The Capitol’s African-American Monument Will Be Unveiled the Same Day as a White Lives Matter Protest
The organizers of the White Lives Matter protest say they aren’t targeting the monument, but it’s hard to overlook the coincidence.
It’s going to be a busy weekend at the Capitol. After years of planning—including one failed project—there will finally be a monument commemorating African Americans on the Capitol grounds. The Texas African-American History Memorial will officially be unveiled at ten in the morning on Saturday with a barbecue open to the public to celebrate afterward. And then, two hours later, a White Lives Matter protest is scheduled to take place.
The struggle to get African-American representation on the Capitol grounds, which are dotted with twenty statues and monuments including some dedicated to Confederate soldiers, began in 1999. Former state representative Al Edwards led a bill to build a monument commemorating Juneteenth, the celebration marking June 19, 1865, when Texas slaves were freed over than two years after the Emancipation Proclamation was issued. The five-statue monument came under criticism when it was pointed out that one of the statues seemed to resemble Edwards. In 2012, the monument, though completed, was placed in a foundry instead of at the Capitol, and a plan to replace it with a monument commemorating African-American Texans was introduced.
Ed Dwight, a sculptor based in Denver, proposed the large two-sided African-American memorial that will be unveiled Saturday. One part of the monument will depict 48 slaves and marks the arrival of slaves in Texas all the way up to emancipation on Juneteenth. Other parts of the monument will mark the contributions of black Texans to industries such as cattle, music, energy, and science, covering over 400 years of history. The monument, situated on the south lawn of the Capitol, is 27-feet tall and 32-feet wide. In September, when the first parts of the monument were placed at the Capitol, Dwight explained the significance of the memorial to the Austin American-Statesman:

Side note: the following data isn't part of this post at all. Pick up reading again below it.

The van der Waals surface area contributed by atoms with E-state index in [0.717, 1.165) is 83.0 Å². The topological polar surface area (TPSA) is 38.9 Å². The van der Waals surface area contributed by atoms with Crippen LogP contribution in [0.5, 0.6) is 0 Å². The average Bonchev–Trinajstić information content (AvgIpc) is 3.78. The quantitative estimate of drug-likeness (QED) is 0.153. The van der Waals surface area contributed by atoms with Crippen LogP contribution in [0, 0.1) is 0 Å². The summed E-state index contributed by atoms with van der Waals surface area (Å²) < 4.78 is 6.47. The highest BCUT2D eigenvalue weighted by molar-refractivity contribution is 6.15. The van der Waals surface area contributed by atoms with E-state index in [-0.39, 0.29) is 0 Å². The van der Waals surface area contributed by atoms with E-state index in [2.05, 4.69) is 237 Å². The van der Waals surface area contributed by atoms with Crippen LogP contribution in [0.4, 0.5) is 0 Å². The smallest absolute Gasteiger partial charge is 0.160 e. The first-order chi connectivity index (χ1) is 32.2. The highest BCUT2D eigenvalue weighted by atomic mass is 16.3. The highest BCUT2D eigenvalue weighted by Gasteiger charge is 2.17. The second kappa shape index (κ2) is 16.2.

In some states, they feel they’ve got a history they’ve got to live down and all this is a reminder. This is part of people’s history, and you can’t walk away from the reality of it all. … Each state has experienced slavery and civil rights in a different way because they had different laws and different fervor.
Ken Reed, an organizer of the White Lives Matter rally told the Statesman that the group was unaware of the monument unveiling when they planned their event. According to Reed, their protest will focus on what they believe to be an “unequal” application of hate crime laws to white people, and that they’re “not trying to interrupt or disrupt” the unveiling.
Even if the scheduling of the White Lives Matter rally is just an unfortunate coincidence, it’s one that’s difficult to overlook. Often, after racial progress, there has been white backlash, which CNN commentator Van Jones explains is how the U.S. will go from its first black president to a man who has made various sexist, racist, and xenophobic statements. But having a celebration of the history of the accomplishments of African Americans in Texas somewhat marred by the presence of White Lives Matter protesters doesn’t seem to faze state Representative Helen Giddings, the chairwomen of the Texas Legislative Black Caucus. “This day is not about exclusivity, but about bringing people together,” Giddings told the Statesman.
Planning to join the monument unveiling and the White Lives Matter protesters at the Capitol on Saturday is the group Smash Fascism Austin. On Facebook, the group has planned a counter-protest called “Stop the Neo-Nazis ‘White Lives Matter’ Rally.” According to the event details, it will begin at eleven in the morning, and the group plans to “turn out in overwhelming numbers, drown out [White Lives Matter’s] message of hate, and show them the people of Austin will not stand for fascists organizing on our streets.”
Shawn Williams, spokesman for the Texas African-American History Memorial Foundation, told the Statesman that there is “no concern” about the protests, but that the Texas Department of Public Safety is “taking the necessary precautions.”